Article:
Copeland Coastal Heritage

The Copeland Coastal Heritage has been with us a while - nearly 2 years really. This project hugged the Cumbrian Coast and followed parts of the England Coast Path. Almost a mirror image of the Sunderland to Seaham Coastal Interpretation we recently completed!

Horden Dene Interpretation

Horden Dene is an area of England on the Durham coast. It was once a colliery here and the beach was (and still is) covered in coal. But since the closure of the mines the coast is regenerating and wildlife that was sitting below the surface is emerging and flourishing. The local community are justly proud of this area and we worked with the community on the sculptural and interpretative outputs for the site.Some extracts from the interpretation panels:

Sunderland to Seaham Interpretation Project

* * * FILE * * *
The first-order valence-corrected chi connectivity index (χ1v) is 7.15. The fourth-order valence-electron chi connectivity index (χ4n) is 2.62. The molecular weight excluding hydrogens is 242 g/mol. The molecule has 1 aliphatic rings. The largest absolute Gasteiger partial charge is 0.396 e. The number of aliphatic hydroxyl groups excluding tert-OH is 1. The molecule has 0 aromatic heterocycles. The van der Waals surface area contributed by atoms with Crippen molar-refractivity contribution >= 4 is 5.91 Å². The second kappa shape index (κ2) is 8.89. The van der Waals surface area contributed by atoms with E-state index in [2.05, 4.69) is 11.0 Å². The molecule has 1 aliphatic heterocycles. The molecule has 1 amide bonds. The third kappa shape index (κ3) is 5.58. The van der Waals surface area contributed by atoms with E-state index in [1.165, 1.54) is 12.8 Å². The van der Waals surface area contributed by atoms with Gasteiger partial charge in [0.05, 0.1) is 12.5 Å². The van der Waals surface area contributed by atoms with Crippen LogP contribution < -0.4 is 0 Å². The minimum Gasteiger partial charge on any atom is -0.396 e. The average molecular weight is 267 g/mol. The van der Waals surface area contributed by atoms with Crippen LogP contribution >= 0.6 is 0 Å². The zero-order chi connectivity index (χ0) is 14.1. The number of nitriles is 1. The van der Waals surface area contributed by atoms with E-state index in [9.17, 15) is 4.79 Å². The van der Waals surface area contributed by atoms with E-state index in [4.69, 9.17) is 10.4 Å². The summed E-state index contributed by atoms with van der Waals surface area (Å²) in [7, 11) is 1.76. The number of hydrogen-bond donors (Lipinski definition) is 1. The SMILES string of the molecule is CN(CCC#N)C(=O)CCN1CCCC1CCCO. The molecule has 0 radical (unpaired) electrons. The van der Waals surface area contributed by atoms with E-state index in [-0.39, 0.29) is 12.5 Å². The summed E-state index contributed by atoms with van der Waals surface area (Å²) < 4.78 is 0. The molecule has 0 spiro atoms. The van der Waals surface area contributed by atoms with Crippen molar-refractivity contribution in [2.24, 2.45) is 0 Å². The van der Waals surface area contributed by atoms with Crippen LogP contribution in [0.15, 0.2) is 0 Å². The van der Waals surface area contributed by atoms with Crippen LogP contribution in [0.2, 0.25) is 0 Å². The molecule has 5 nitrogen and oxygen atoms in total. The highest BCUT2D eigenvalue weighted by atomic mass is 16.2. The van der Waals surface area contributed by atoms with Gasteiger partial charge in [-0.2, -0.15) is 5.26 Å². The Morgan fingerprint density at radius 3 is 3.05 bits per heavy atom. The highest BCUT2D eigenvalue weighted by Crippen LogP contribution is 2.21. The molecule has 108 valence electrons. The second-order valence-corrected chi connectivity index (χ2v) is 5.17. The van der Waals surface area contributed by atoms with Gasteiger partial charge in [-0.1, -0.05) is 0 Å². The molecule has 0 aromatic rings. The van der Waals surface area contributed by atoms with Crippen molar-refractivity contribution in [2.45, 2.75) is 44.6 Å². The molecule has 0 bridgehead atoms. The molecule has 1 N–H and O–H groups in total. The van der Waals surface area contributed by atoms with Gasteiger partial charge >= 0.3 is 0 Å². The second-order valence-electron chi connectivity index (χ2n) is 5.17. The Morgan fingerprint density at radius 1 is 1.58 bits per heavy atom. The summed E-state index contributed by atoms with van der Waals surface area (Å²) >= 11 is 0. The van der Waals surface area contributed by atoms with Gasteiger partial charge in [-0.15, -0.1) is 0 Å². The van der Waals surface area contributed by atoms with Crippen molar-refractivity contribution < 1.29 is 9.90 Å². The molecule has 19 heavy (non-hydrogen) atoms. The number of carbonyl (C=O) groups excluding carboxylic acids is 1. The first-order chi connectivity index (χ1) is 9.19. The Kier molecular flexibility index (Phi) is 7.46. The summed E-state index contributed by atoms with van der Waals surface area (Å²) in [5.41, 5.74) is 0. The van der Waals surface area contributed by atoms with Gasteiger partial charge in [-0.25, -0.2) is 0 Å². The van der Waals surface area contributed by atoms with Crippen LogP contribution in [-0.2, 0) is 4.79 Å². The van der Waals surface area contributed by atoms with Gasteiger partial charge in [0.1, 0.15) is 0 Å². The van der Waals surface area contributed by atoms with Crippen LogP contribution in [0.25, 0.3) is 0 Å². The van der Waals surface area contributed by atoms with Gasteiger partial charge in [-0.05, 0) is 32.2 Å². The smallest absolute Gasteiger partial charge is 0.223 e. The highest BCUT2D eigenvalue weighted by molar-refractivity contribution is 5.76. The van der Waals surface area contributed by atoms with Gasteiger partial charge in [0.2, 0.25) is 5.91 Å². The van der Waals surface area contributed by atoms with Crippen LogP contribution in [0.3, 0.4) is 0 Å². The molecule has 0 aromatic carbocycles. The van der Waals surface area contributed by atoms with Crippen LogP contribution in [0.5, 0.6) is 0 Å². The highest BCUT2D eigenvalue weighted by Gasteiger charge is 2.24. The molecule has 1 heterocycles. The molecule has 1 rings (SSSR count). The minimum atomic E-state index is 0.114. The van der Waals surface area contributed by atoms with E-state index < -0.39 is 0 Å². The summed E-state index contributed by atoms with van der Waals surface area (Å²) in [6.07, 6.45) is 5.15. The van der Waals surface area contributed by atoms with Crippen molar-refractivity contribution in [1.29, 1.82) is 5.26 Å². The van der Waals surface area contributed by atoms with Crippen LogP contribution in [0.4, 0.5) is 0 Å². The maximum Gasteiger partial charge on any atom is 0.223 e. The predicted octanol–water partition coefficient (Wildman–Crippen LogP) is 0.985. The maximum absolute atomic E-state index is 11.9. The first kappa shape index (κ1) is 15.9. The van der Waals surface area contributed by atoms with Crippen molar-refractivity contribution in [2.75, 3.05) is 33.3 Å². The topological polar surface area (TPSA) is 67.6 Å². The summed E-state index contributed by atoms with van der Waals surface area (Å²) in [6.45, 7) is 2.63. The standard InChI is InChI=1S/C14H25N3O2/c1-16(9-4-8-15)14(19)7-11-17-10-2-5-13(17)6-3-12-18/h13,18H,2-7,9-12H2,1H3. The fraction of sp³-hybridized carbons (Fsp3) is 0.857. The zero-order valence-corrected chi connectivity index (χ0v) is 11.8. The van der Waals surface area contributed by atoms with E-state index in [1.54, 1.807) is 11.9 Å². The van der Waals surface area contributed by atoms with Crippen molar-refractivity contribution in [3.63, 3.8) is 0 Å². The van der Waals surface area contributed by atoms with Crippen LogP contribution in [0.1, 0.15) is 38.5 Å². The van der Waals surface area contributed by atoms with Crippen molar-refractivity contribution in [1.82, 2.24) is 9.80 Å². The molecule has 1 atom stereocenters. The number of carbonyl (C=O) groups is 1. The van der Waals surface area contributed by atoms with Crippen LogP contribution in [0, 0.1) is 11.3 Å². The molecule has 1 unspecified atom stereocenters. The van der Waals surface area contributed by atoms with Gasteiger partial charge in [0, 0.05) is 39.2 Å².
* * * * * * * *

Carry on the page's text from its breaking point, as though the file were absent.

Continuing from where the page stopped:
Peggy Potts hoodwinked a customs officer by replacing the illegal alcohol she had in a keg with her own urine!

And so we begin the journey a place where cholera began in this country and was once known once as the “largest shipbuilding town in the world”

The beginning of a journey along the England Coast Path with aorund 18 Interpretation Units telling the story of this heritage coast.

Big Tiles for Oban

The Oban Bay project has been on the go for around 3 years but finally funding was put in place last year and the whole job is now complete. The project involved putting together 7 panels and we chose Enamelled Stoneware for its hardwearing and quite simply gorgeous look. These panels will be going on the railings right on the sea front - so the hazards are sea, salt, wind, high intensity light, herring gull poo and frost.

Flanders Moss Interpretation

Flanders Moss is a vast expanse of all things damp and wonderful. From a distance you can make out the perfectly formed domes of peat as they rise gently from their surroundings. Closer up, squelchy mats of sphagnum moss carpet the reserve with their swirling colours, whilst adders and lizards bask in the sunshine. Listen out for the distinctive calls of snipe and stonechat or feel the slight shudder of the peat as it quakes beneath your feet.